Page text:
Cities & Suburbs
Boom & Bust
|Beginnings||The Land||Cities & Suburbs||Boom & Bust||Patriotic Duty||At Ease||Encounters|
Beginnings features works of art from the early years of Federation.
Australia’s birth as a nation was the signal for six consecutive weeks of ceremonies and celebrations. On 1 January 1901, half a million people watched processions winding through Sydney streets to Centennial Park where the Proclamation of Australian Unity was read and Ministers of the first Commonwealth Government took the oath of allegiance.
Four months later in Melbourne, the grand ceremony for the Opening of the First Commonwealth Parliament took place. Artists captured the pageantry and opulence of the occasion.
In general the art of this period reflects both a pride in Australian identity and an ongoing respect for the traditions inherited from Britain. It was a golden age for portraiture, and a time when decorative artists produced a distinctive blend of Australiana and Art Nouveau.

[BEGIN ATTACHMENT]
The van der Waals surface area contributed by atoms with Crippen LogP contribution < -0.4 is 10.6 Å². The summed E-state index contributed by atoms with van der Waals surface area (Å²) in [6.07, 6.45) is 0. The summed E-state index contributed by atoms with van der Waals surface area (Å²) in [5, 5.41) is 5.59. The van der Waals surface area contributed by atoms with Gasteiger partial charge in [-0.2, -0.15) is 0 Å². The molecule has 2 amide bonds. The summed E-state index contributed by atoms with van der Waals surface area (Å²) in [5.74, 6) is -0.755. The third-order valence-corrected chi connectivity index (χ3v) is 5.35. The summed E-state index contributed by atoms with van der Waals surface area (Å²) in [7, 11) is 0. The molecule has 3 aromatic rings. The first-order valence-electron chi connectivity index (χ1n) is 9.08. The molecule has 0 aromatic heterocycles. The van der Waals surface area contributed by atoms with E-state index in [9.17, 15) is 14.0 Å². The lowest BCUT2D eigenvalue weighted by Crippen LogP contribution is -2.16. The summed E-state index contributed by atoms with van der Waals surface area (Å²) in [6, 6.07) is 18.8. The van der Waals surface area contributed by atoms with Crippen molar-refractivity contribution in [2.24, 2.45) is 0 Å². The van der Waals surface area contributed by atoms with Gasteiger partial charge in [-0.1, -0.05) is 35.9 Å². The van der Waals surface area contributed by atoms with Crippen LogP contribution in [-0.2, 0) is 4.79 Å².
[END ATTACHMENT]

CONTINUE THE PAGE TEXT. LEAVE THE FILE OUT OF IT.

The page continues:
In the period leading up to the First World War, the art of portrait painting exhibited a degree of skill and sensitivity that has probably never been bettered in this country. Not only did artists depict statesmen, businessmen and the grande dames of society, there were many intimate portrayals of friends and relatives, self portraits and images of typical Aussies.
The early Federation period was a time of cultural curiosity and a growing sophistication.
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